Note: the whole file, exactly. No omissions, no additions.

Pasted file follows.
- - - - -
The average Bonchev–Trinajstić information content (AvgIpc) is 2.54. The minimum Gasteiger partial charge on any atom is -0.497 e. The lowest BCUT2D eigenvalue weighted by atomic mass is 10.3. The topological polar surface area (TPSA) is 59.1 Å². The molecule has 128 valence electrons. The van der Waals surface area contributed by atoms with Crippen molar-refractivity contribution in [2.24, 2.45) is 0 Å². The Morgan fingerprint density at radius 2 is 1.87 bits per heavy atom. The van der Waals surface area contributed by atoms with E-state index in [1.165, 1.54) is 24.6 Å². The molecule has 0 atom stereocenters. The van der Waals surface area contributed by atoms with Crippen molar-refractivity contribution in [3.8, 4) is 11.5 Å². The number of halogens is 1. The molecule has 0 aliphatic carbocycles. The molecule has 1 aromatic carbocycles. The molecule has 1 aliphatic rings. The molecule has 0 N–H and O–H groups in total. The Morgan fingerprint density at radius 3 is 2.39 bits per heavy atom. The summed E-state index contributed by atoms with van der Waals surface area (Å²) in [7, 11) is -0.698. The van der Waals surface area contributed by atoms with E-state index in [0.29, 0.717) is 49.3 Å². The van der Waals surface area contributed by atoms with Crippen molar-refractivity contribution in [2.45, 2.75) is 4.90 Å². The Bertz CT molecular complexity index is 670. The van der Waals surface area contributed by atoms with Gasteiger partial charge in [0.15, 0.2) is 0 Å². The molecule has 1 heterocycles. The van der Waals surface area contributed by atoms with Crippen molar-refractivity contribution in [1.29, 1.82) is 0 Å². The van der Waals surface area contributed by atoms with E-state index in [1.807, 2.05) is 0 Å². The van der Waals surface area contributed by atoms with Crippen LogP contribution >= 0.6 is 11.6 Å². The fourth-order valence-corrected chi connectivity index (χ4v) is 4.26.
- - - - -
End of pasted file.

The average Bonchev–Trinajstić information content (AvgIpc) is 2.54. The minimum Gasteiger partial charge on any atom is -0.497 e. The lowest BCUT2D eigenvalue weighted by atomic mass is 10.3. The topological polar surface area (TPSA) is 59.1 Å². The molecule has 128 valence electrons. The van der Waals surface area contributed by atoms with Crippen molar-refractivity contribution in [2.24, 2.45) is 0 Å². The Morgan fingerprint density at radius 2 is 1.87 bits per heavy atom. The van der Waals surface area contributed by atoms with E-state index in [1.165, 1.54) is 24.6 Å². The molecule has 0 atom stereocenters. The van der Waals surface area contributed by atoms with Crippen molar-refractivity contribution in [3.8, 4) is 11.5 Å². The number of halogens is 1. The molecule has 0 aliphatic carbocycles. The molecule has 1 aromatic carbocycles. The molecule has 1 aliphatic rings. The molecule has 0 N–H and O–H groups in total. The Morgan fingerprint density at radius 3 is 2.39 bits per heavy atom. The summed E-state index contributed by atoms with van der Waals surface area (Å²) in [7, 11) is -0.698. The van der Waals surface area contributed by atoms with E-state index in [0.29, 0.717) is 49.3 Å². The van der Waals surface area contributed by atoms with Crippen molar-refractivity contribution in [2.45, 2.75) is 4.90 Å². The Bertz CT molecular complexity index is 670. The van der Waals surface area contributed by atoms with Gasteiger partial charge in [0.15, 0.2) is 0 Å². The molecule has 1 heterocycles. The van der Waals surface area contributed by atoms with Crippen molar-refractivity contribution in [1.29, 1.82) is 0 Å². The van der Waals surface area contributed by atoms with E-state index in [1.807, 2.05) is 0 Å². The van der Waals surface area contributed by atoms with Crippen LogP contribution >= 0.6 is 11.6 Å². The fourth-order valence-corrected chi connectivity index (χ4v) is 4.26.